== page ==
As I continue to write this blog, I think a lot about the kind of person I am, and the kind of person I seem to be becoming. I don’t mean this necessarily in a deep, philosophical or metaphysical way (although sometimes those things collide in the expanding corner of brain-space I use to think about food), but in a “what sort of food person am I?” kind of way.
Example: probably about five years ago, I wanted to make fried rice but didn’t have one of those seasoning packets, not even when I dug all the way to the back of my pantry (I can hear you gasping in horror that I ever had one in the first place. What can I say? We all have guilty secrets about one thing or another), so I tossed a few things together and ended up with a sauce we really liked. I haven’t bought one of those seasoning packets since. From there, I added different spices, different quantities, different ratios of garlic and ginger… and suddenly the bags of frozen stir-fry vegetables we were tossing in weren’t good enough anymore. Fresh vegetables were now a mandate. Fried rice used to be a quick and easy dinner! Now it’s a totally from scratch undertaking. And that’s the kind of (food) person I am becoming.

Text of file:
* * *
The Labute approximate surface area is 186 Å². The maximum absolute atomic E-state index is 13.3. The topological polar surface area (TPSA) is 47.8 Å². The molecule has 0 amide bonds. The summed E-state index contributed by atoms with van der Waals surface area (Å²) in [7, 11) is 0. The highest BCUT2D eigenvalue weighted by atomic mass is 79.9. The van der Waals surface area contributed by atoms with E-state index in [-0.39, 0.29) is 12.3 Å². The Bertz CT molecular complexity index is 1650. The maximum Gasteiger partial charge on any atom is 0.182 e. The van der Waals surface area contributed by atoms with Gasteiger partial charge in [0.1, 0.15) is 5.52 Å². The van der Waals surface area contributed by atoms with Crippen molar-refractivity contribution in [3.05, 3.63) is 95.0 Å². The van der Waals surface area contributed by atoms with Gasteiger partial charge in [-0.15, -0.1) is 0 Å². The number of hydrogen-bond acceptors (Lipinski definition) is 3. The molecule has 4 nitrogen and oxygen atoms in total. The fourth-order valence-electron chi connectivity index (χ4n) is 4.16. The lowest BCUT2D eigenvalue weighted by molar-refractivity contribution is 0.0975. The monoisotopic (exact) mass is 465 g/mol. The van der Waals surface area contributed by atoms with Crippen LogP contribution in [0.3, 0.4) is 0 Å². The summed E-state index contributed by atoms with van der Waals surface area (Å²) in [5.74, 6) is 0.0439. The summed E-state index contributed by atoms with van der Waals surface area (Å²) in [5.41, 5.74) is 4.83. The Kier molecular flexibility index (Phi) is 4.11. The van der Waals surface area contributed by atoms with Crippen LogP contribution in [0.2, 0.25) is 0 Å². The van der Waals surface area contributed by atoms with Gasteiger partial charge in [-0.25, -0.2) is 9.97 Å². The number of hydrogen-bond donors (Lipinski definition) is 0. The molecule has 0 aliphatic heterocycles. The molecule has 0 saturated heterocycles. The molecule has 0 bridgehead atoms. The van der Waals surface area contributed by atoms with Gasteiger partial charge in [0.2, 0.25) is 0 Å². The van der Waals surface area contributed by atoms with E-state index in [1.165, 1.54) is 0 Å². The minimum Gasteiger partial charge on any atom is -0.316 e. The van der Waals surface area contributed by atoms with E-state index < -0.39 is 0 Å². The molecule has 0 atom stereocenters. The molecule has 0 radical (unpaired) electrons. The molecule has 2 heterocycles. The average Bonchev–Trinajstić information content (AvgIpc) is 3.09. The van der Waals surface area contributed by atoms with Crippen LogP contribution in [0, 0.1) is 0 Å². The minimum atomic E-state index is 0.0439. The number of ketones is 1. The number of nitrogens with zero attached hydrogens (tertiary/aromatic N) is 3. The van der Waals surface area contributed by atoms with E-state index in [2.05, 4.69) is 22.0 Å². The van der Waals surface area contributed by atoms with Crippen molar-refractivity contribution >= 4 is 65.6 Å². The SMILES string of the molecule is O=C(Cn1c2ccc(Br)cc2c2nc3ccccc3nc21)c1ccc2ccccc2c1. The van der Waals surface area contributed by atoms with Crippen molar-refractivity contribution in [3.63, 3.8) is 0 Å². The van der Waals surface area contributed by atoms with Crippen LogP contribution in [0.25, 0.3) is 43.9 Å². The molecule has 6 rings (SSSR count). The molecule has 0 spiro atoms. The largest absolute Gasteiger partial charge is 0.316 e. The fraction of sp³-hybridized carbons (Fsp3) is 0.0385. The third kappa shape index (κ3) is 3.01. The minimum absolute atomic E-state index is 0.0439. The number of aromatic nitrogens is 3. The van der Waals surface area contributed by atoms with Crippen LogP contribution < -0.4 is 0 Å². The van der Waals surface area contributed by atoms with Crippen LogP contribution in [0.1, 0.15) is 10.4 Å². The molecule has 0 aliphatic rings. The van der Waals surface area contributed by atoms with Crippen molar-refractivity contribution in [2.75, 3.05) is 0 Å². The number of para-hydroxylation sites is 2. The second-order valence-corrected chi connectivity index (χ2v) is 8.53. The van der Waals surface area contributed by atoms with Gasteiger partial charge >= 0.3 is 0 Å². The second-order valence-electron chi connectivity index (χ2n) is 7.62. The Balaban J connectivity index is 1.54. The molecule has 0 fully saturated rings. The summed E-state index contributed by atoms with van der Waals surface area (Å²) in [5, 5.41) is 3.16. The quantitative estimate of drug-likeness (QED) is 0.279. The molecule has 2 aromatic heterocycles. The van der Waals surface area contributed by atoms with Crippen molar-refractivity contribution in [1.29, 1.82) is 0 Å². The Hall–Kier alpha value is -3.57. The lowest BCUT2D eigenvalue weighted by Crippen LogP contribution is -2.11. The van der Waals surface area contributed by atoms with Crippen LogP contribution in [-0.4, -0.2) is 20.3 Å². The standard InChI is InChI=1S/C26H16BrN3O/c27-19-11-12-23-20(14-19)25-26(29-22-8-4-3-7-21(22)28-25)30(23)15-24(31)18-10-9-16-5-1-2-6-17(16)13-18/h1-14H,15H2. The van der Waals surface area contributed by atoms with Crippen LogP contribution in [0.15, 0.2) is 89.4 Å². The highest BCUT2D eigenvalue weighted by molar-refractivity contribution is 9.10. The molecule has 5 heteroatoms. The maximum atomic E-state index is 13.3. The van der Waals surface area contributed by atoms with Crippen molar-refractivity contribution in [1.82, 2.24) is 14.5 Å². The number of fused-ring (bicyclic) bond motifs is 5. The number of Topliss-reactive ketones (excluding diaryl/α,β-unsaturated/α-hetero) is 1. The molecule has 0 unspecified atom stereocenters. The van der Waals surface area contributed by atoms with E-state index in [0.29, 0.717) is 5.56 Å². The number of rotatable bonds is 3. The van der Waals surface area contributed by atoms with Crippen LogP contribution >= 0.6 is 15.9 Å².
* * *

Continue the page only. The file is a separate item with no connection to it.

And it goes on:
Example two: I used to subscribe to a number of cooking magazines. Though I let my subscriptions run out (their cost made them an unjustifiable luxury during graduate school), I continued to use the collection I’d amassed, restricting myself to cooking recipes only from the current month’s issue: no August recipes in April. This was an attempt to keep myself seasonal and inspired. Well, this year it stopped working. As each new month began, I’d eagerly flip through the appropriate month’s issue looking for something to excite me and drive me into the kitchen. I’d close each issue with a sigh and toss it to the side. There were many, many recipes I hadn’t tried before, but there just wasn’t anything in there that felt inspiring anymore. Well, almost. Once in a while, I’d find a recipe that I’d consider for a moment and then turn to N. and say something like, “this might be good, if you made it into a pasta dish instead of a sandwich and added some sundried tomatoes and herbed goat cheese.” And I’d do it, and we’d be pleased with the result.